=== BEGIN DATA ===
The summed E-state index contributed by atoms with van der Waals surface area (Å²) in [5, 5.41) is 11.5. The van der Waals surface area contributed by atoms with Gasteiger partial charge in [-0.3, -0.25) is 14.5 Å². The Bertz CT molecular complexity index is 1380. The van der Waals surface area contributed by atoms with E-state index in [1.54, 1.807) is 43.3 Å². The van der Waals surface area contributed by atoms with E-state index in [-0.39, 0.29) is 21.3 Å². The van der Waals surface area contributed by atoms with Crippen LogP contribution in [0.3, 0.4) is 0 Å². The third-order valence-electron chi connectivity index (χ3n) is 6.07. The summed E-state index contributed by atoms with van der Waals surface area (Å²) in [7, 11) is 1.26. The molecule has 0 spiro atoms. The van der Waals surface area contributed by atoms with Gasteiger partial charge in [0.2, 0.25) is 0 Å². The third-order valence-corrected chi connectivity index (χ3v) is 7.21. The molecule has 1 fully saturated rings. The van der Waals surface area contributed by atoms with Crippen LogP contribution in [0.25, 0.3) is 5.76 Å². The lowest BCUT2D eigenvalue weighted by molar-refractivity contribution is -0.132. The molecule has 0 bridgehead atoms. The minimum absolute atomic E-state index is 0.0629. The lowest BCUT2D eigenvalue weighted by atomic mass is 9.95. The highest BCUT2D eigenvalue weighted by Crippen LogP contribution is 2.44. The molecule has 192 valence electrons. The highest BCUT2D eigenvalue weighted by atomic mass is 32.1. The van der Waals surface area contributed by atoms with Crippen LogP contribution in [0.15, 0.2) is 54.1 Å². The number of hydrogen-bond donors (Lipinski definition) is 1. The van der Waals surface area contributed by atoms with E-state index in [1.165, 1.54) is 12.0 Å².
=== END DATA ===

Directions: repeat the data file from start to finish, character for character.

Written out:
The summed E-state index contributed by atoms with van der Waals surface area (Å²) in [5, 5.41) is 11.5. The van der Waals surface area contributed by atoms with Gasteiger partial charge in [-0.3, -0.25) is 14.5 Å². The Bertz CT molecular complexity index is 1380. The van der Waals surface area contributed by atoms with E-state index in [1.54, 1.807) is 43.3 Å². The van der Waals surface area contributed by atoms with E-state index in [-0.39, 0.29) is 21.3 Å². The van der Waals surface area contributed by atoms with Crippen LogP contribution in [0.3, 0.4) is 0 Å². The third-order valence-electron chi connectivity index (χ3n) is 6.07. The summed E-state index contributed by atoms with van der Waals surface area (Å²) in [7, 11) is 1.26. The molecule has 0 spiro atoms. The van der Waals surface area contributed by atoms with Gasteiger partial charge in [0.2, 0.25) is 0 Å². The third-order valence-corrected chi connectivity index (χ3v) is 7.21. The molecule has 1 fully saturated rings. The van der Waals surface area contributed by atoms with Crippen LogP contribution in [0.25, 0.3) is 5.76 Å². The lowest BCUT2D eigenvalue weighted by molar-refractivity contribution is -0.132. The molecule has 0 bridgehead atoms. The minimum absolute atomic E-state index is 0.0629. The lowest BCUT2D eigenvalue weighted by atomic mass is 9.95. The highest BCUT2D eigenvalue weighted by Crippen LogP contribution is 2.44. The molecule has 192 valence electrons. The highest BCUT2D eigenvalue weighted by atomic mass is 32.1. The van der Waals surface area contributed by atoms with Crippen LogP contribution in [0.15, 0.2) is 54.1 Å². The number of hydrogen-bond donors (Lipinski definition) is 1. The van der Waals surface area contributed by atoms with E-state index in [1.165, 1.54) is 12.0 Å².